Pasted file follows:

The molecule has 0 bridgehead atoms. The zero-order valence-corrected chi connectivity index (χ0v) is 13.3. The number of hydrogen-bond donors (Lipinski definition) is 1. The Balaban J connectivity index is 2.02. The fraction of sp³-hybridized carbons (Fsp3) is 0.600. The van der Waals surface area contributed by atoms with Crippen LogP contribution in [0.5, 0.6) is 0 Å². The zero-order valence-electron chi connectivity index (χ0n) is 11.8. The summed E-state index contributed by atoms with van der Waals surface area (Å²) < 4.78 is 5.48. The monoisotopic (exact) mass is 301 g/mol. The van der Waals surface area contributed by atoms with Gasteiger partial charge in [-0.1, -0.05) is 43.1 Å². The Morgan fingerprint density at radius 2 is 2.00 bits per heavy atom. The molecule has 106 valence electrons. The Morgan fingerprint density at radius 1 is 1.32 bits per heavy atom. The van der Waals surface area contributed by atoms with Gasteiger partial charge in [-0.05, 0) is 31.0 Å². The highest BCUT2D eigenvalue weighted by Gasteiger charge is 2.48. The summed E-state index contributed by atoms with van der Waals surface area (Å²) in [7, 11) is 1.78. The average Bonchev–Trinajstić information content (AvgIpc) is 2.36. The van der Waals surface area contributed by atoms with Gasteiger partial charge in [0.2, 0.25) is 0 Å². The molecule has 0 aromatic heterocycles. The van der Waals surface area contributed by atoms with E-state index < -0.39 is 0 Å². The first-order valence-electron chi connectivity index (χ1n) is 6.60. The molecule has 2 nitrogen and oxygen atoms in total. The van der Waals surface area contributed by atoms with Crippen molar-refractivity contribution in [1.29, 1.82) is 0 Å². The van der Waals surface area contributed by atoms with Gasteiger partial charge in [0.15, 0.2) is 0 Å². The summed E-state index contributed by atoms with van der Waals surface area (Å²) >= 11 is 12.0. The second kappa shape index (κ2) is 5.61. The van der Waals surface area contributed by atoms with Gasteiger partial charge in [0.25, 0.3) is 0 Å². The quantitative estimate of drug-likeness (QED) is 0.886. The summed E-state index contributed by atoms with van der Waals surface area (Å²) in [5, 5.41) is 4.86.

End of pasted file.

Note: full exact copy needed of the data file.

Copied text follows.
The molecule has 0 bridgehead atoms. The zero-order valence-corrected chi connectivity index (χ0v) is 13.3. The number of hydrogen-bond donors (Lipinski definition) is 1. The Balaban J connectivity index is 2.02. The fraction of sp³-hybridized carbons (Fsp3) is 0.600. The van der Waals surface area contributed by atoms with Crippen LogP contribution in [0.5, 0.6) is 0 Å². The zero-order valence-electron chi connectivity index (χ0n) is 11.8. The summed E-state index contributed by atoms with van der Waals surface area (Å²) < 4.78 is 5.48. The monoisotopic (exact) mass is 301 g/mol. The van der Waals surface area contributed by atoms with Gasteiger partial charge in [-0.1, -0.05) is 43.1 Å². The Morgan fingerprint density at radius 2 is 2.00 bits per heavy atom. The molecule has 106 valence electrons. The Morgan fingerprint density at radius 1 is 1.32 bits per heavy atom. The van der Waals surface area contributed by atoms with Gasteiger partial charge in [-0.05, 0) is 31.0 Å². The highest BCUT2D eigenvalue weighted by Gasteiger charge is 2.48. The summed E-state index contributed by atoms with van der Waals surface area (Å²) in [7, 11) is 1.78. The average Bonchev–Trinajstić information content (AvgIpc) is 2.36. The van der Waals surface area contributed by atoms with Gasteiger partial charge in [0.2, 0.25) is 0 Å². The molecule has 0 aromatic heterocycles. The van der Waals surface area contributed by atoms with E-state index < -0.39 is 0 Å². The first-order valence-electron chi connectivity index (χ1n) is 6.60. The molecule has 2 nitrogen and oxygen atoms in total. The van der Waals surface area contributed by atoms with Crippen molar-refractivity contribution in [1.29, 1.82) is 0 Å². The van der Waals surface area contributed by atoms with Gasteiger partial charge in [0.15, 0.2) is 0 Å². The summed E-state index contributed by atoms with van der Waals surface area (Å²) >= 11 is 12.0. The second kappa shape index (κ2) is 5.61. The van der Waals surface area contributed by atoms with Gasteiger partial charge in [0.25, 0.3) is 0 Å². The quantitative estimate of drug-likeness (QED) is 0.886. The summed E-state index contributed by atoms with van der Waals surface area (Å²) in [5, 5.41) is 4.86.